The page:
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Danziger: His Little Rasputin

Danziger: His Little Rasputin

Jeff Danziger lives in New York City. He is represented by CWS Syndicate and the Washington Post Writers Group. He is the recipient of the Herblock Prize and the Thomas Nast (Landau) Prize. He served in the US Army in Vietnam and was awarded the Bronze Star and the Air Medal. He has published eleven books of cartoons and one novel. Visit him at DanzigerCartoons.com.

Ken Cuccinelli, Would-Be Poet, Needs A History Lesson

Ken Cuccinelli, Would-Be Poet, Needs A History Lesson

It happened like clockwork. Every few weeks, especially in the winter months, when snowbirds traveled to my then-home in Tucson, Arizona, from parts north that included Michigan and Wisconsin, Minnesota and Illinois, a letter to the editor would turn up at the paper where I worked. With slight changes, it would go something like: “I stopped in a store and overheard some people speaking Spanish. Why don’t they speak English?”

It took a little bit of time and a lot of convincing to explain that the families of many of these folks had been on the land the new arrivals so expansively and immediately claimed for generations, in the state since before it was a state, which Arizona didn’t become until 1912. It also has the greatest percentage of its acreage designated as Indian tribal land in the United States. And would it hurt you to know a word or two of Spanish?

Those are facts I was eager to learn — often from those long-timers — when I moved from the East Coast, many miles and a world away. Better late than never.

I thought of those brief history lessons when I read the seething words left behind, it is believed, by the young man accused of driving hundreds of miles to El Paso to murder “Mexicans,” some of them folks whose ancestors probably had been in Texas under many flags before it was the state of Texas. The sprawling suburban house thought to have been his home for a time looks as though it could be a suburban house in Anywhere, USA, not some bastion of Texas culture. His life goal, as shared on a LinkedIn profile believed to be his, said: “I’m not really motivated to do anything more than what’s necessary to get by.”

Was he lazy, a pejorative usually reserved for black and brown people doing the work since America’s founding, but instead fitting those like the accused shooter, resentful for not automatically winning the prize? Apparently, he spent too much energy and time brooding about his expectations as a young, white man, angry that he might be losing the privilege of getting ahead while doing not much of anything, not knowing much of anything.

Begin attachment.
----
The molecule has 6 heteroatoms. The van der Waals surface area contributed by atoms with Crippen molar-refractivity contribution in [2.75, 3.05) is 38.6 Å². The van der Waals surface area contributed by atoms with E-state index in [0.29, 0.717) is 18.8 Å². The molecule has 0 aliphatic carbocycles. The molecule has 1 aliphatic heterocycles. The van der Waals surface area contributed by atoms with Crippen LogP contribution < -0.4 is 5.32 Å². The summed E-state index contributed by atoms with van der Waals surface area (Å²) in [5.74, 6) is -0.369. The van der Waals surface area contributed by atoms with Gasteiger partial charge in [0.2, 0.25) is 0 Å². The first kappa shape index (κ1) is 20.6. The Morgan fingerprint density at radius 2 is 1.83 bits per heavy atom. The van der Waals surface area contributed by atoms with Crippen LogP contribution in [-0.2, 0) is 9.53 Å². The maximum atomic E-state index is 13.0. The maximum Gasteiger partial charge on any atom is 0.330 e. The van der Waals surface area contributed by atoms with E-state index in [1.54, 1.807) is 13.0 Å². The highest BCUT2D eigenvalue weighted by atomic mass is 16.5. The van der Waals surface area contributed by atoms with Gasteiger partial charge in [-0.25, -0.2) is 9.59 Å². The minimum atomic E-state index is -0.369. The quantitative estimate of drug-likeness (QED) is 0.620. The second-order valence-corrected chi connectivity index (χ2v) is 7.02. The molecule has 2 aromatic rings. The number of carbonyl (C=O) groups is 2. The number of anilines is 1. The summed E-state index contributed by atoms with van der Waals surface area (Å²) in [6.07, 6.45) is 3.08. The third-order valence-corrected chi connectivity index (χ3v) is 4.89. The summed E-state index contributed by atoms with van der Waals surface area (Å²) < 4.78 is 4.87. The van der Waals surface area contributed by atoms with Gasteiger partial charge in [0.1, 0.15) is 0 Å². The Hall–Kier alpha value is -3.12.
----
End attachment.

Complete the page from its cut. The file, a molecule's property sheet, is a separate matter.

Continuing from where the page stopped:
Despite the hopes of older generations that young people growing up in a diverse society would experience enough to save the country from its history and itself, the youth of the killers and accused from Charleston, South Carolina, to El Paso poke a hole in that theory.

In America, ignorance is obviously dangerous when it leads to twisted ideologies and domestic terrorism schemes.

But short of that ultimate evil, not knowing much about many things can also translate into indifference, hostility and policies that do harm to the people and the idea of America.

Lack of awareness is certainly not limited to a certain region or age or person. I’ve been schooled by The New York Times’ series of “Overlooked” obituaries, stories of the pioneers and innovators who happened to be women and minorities, icons whose life’s work and passing received no notice in their times from the paper that helps to write history.

There are bound to be consequences when so many are content with knowing little more than what’s necessary to get by. “The stories we tell become the world we live in,” goes the saying I repeat and sincerely mean when leading seminars for The OpEd Project.

Right now we are seeing what happens when a blinkered view of history takes hold, in a chipping away of the rights of legal immigrants, new policies courtesy of the Trump administration, despite its earlier insistence that illegal immigration was the problem.

Ken Cuccinelli, acting director of U.S. Citizenship and Immigration Services, has been criticized for tweaking Emma Lazarus’ poem on the base of the Statue of Liberty to “give me your tired and your poor who can stand on their own two feet and who will not become a public charge,” and again when he interpreted that hopeful invitation as “referring back to people coming from Europe where they had class-based societies, where people were considered wretched if they weren’t in the right class.”

Cuccinelli conveniently forgot the history that not too many of those arriving at Ellis Island toted sacks of cash or spoke perfect and unaccented English, and that his own ancestors who sought opportunity in America might not pass muster.

While most non-citizens do not qualify for public benefits, the rules announced by Cuccinelli would affect the present and future status of those who have already cleared initial hurdles to becoming citizens. They could expand the types of benefits that could potentially disqualify an applicant to include prior use of Medicaid, the Supplemental Nutrition Assistance Program (or food stamps) and housing assistance. A chilling effect might keep immigrants and even U.S. citizens from applying for benefits or cause them to withdraw from programs for themselves and their families.

Will all those politicians who regale crowds with stories of hard-working ancestors who succeeded with grit — and government programs such as the G.I. Bill and Social Security — at least recognize the hypocrisy?


Why not just rewrite a poem?

Mary C. Curtis has worked at The New York Times, The Baltimore Sun, The Charlotte Observer, as national correspondent for Politics Daily, and is a senior facilitator with The OpEd Project. Follow her on Twitter @mcurtisnc3.